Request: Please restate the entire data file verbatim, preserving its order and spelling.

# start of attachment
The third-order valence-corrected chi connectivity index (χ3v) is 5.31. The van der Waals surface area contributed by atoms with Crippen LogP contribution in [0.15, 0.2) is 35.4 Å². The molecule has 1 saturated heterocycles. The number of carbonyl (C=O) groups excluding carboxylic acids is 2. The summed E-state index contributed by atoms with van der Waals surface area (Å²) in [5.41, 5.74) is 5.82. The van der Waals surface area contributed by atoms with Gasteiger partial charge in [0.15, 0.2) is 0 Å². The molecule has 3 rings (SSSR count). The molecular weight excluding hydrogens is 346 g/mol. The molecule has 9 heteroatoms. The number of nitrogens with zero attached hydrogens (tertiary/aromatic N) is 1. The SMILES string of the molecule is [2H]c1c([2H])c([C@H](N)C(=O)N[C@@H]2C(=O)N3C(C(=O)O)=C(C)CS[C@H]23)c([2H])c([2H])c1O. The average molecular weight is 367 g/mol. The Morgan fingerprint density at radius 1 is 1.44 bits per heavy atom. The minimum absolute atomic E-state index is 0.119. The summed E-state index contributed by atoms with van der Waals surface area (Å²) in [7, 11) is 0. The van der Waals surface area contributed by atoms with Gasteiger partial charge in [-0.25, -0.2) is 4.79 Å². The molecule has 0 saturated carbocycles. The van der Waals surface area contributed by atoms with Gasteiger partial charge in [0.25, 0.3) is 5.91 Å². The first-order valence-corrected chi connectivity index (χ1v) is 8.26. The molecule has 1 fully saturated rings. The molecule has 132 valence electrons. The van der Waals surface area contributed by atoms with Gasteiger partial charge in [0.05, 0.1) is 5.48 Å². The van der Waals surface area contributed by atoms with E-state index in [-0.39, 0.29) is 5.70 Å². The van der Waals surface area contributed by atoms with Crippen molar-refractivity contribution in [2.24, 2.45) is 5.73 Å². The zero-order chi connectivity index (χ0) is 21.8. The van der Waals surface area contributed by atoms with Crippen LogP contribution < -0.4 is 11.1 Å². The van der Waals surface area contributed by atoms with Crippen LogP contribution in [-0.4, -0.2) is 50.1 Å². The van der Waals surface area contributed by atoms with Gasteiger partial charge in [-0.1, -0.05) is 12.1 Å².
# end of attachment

The third-order valence-corrected chi connectivity index (χ3v) is 5.31. The van der Waals surface area contributed by atoms with Crippen LogP contribution in [0.15, 0.2) is 35.4 Å². The molecule has 1 saturated heterocycles. The number of carbonyl (C=O) groups excluding carboxylic acids is 2. The summed E-state index contributed by atoms with van der Waals surface area (Å²) in [5.41, 5.74) is 5.82. The van der Waals surface area contributed by atoms with Gasteiger partial charge in [0.15, 0.2) is 0 Å². The molecule has 3 rings (SSSR count). The molecular weight excluding hydrogens is 346 g/mol. The molecule has 9 heteroatoms. The number of nitrogens with zero attached hydrogens (tertiary/aromatic N) is 1. The SMILES string of the molecule is [2H]c1c([2H])c([C@H](N)C(=O)N[C@@H]2C(=O)N3C(C(=O)O)=C(C)CS[C@H]23)c([2H])c([2H])c1O. The average molecular weight is 367 g/mol. The Morgan fingerprint density at radius 1 is 1.44 bits per heavy atom. The minimum absolute atomic E-state index is 0.119. The summed E-state index contributed by atoms with van der Waals surface area (Å²) in [7, 11) is 0. The van der Waals surface area contributed by atoms with Gasteiger partial charge in [-0.25, -0.2) is 4.79 Å². The molecule has 0 saturated carbocycles. The van der Waals surface area contributed by atoms with Gasteiger partial charge in [0.25, 0.3) is 5.91 Å². The first-order valence-corrected chi connectivity index (χ1v) is 8.26. The molecule has 1 fully saturated rings. The molecule has 132 valence electrons. The van der Waals surface area contributed by atoms with Gasteiger partial charge in [0.05, 0.1) is 5.48 Å². The van der Waals surface area contributed by atoms with E-state index in [-0.39, 0.29) is 5.70 Å². The van der Waals surface area contributed by atoms with Crippen molar-refractivity contribution in [2.24, 2.45) is 5.73 Å². The zero-order chi connectivity index (χ0) is 21.8. The van der Waals surface area contributed by atoms with Crippen LogP contribution < -0.4 is 11.1 Å². The van der Waals surface area contributed by atoms with Crippen LogP contribution in [-0.4, -0.2) is 50.1 Å². The van der Waals surface area contributed by atoms with Gasteiger partial charge in [-0.1, -0.05) is 12.1 Å².